Meanwhile, AT&T’s broadband segment got off to another strong start in the new year with the net addition of 252,000 AT&T Fiber subscribers. The company has added at least 1 million net broadband customers for six consecutive years.

Though AT&T’s operating model isn’t flashy, and its growth heyday ended decades ago, it’s capable of delivering mid-single-digit sales and earnings growth, along with predictable operating cash flow. Valued at just 7.5 times consensus earnings per share (EPS) in 2025, AT&T is an undeniable bargain.

A small pyramid of tobacco cigarettes set atop a thin layer of dried tobacco.A small pyramid of tobacco cigarettes set atop a thin layer of dried tobacco.

Image source: Getty Images.

Altria Group: 8.7% yield

The second beaten-down ultra-high-yield dividend stock that’s historically cheap and begging to be bought right now is tobacco giant Altria Group (NYSE: MO). Altria has raised its payout 58 times over the past 54 years, which places it in elite company among a handful of other “Dividend Kings.”

The clear-cut challenge for tobacco stocks is that consumers have become more informed about the potential long-term health hazards of using tobacco products. In the U.S., which is Altria’s domain, the percentage of adults who smoke cigarettes has declined from around 42% in the mid-1960s to just 11.5%, as of 2021. A steadily shrinking pool of patients is a worrisome situation for any company.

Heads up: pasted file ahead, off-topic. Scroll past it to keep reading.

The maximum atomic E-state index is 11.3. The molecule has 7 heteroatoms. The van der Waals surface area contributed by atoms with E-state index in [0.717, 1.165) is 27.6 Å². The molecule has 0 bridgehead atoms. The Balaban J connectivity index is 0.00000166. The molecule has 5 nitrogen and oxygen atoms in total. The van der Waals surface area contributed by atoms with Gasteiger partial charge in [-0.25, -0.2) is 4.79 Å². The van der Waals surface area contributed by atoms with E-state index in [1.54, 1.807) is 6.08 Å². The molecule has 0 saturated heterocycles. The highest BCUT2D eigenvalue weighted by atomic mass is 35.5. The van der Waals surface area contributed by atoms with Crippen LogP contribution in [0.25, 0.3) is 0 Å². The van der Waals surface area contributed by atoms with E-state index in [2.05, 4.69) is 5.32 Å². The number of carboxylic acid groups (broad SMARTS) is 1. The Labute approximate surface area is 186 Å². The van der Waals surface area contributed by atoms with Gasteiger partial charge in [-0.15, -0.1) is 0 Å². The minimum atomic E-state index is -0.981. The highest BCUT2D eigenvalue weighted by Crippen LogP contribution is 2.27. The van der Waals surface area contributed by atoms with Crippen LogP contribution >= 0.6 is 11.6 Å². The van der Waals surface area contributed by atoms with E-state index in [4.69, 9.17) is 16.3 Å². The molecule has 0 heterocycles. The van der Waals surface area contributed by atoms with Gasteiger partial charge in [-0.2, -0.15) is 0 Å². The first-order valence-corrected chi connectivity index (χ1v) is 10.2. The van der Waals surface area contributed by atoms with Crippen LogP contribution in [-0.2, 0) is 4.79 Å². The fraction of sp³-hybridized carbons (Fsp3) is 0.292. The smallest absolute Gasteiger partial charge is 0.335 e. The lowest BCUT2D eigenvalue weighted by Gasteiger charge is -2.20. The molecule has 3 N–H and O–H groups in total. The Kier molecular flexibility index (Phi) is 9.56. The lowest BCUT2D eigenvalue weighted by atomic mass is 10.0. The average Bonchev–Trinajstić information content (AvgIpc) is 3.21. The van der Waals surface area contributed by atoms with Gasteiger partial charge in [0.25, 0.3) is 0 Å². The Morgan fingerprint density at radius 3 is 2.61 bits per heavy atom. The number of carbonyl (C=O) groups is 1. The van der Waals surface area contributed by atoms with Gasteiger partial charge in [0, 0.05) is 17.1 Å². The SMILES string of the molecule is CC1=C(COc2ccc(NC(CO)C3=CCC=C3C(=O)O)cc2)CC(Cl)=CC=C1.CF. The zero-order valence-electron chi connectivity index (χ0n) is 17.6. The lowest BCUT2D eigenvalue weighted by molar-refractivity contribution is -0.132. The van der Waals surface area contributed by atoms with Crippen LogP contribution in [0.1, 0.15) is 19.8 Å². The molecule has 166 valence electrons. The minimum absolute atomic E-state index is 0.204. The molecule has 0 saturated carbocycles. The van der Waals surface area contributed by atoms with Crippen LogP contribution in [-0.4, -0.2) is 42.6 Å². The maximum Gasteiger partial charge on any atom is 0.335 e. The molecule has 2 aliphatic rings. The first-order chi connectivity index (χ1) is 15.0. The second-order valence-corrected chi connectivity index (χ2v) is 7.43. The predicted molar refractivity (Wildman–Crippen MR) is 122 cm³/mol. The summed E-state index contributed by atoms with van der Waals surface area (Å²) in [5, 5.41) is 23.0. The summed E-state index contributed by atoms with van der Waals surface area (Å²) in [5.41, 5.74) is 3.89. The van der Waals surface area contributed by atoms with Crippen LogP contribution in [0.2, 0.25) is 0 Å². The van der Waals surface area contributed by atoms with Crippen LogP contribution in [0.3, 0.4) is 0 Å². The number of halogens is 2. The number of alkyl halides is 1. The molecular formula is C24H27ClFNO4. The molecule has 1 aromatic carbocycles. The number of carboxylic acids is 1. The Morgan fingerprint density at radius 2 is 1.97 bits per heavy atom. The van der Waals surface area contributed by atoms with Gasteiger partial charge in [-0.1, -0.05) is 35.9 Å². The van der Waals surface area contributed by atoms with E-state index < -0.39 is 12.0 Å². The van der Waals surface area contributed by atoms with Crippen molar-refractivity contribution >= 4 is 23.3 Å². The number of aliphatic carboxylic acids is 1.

Additionally, Altria’s high-growth days are now well in the rearview mirror. With interest rates held near historic lows for much of the decade prior to 2022, investors flocked to faster-growing companies. This meant mature businesses like Altria slowly became the stock market’s equivalent of chopped liver. Not surprisingly, shares have fallen by 42% since peaking in 2017.

While sin stocks like Altria Group aren’t going to be every investor’s cup of tea, it’s nevertheless a company that possesses catalysts that can still deliver rock-solid returns to patient investors.

One factor that continues to benefit Altria is its pricing power. Because nicotine is an addictive chemical, the company often has little trouble passing along price hikes that can partially or fully offset any decline in cigarette shipments.